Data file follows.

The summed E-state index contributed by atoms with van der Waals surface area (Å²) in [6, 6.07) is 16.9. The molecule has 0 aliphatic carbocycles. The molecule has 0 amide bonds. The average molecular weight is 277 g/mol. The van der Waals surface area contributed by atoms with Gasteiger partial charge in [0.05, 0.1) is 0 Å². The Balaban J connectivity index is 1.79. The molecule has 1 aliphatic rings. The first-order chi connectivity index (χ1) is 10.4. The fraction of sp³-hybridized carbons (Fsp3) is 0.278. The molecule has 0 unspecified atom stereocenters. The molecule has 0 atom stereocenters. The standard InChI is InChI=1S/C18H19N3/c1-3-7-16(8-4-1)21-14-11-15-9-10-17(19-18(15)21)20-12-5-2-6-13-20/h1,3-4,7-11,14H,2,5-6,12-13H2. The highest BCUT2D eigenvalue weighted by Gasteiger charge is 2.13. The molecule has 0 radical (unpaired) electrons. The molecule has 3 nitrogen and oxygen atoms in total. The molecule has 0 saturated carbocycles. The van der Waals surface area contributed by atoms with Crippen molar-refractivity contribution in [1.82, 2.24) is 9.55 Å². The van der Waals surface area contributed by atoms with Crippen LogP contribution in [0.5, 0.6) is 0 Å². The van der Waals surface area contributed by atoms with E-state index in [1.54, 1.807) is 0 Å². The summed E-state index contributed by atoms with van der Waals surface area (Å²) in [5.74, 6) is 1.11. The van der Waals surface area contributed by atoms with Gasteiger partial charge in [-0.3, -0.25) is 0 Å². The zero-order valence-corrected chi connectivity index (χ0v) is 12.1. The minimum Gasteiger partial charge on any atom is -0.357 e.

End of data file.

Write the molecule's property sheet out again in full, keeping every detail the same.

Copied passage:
The summed E-state index contributed by atoms with van der Waals surface area (Å²) in [6, 6.07) is 16.9. The molecule has 0 aliphatic carbocycles. The molecule has 0 amide bonds. The average molecular weight is 277 g/mol. The van der Waals surface area contributed by atoms with Gasteiger partial charge in [0.05, 0.1) is 0 Å². The Balaban J connectivity index is 1.79. The molecule has 1 aliphatic rings. The first-order chi connectivity index (χ1) is 10.4. The fraction of sp³-hybridized carbons (Fsp3) is 0.278. The molecule has 0 unspecified atom stereocenters. The molecule has 0 atom stereocenters. The standard InChI is InChI=1S/C18H19N3/c1-3-7-16(8-4-1)21-14-11-15-9-10-17(19-18(15)21)20-12-5-2-6-13-20/h1,3-4,7-11,14H,2,5-6,12-13H2. The highest BCUT2D eigenvalue weighted by Gasteiger charge is 2.13. The molecule has 0 radical (unpaired) electrons. The molecule has 3 nitrogen and oxygen atoms in total. The molecule has 0 saturated carbocycles. The van der Waals surface area contributed by atoms with Crippen molar-refractivity contribution in [1.82, 2.24) is 9.55 Å². The van der Waals surface area contributed by atoms with Crippen LogP contribution in [0.5, 0.6) is 0 Å². The van der Waals surface area contributed by atoms with E-state index in [1.54, 1.807) is 0 Å². The summed E-state index contributed by atoms with van der Waals surface area (Å²) in [5.74, 6) is 1.11. The van der Waals surface area contributed by atoms with Gasteiger partial charge in [-0.3, -0.25) is 0 Å². The zero-order valence-corrected chi connectivity index (χ0v) is 12.1. The minimum Gasteiger partial charge on any atom is -0.357 e.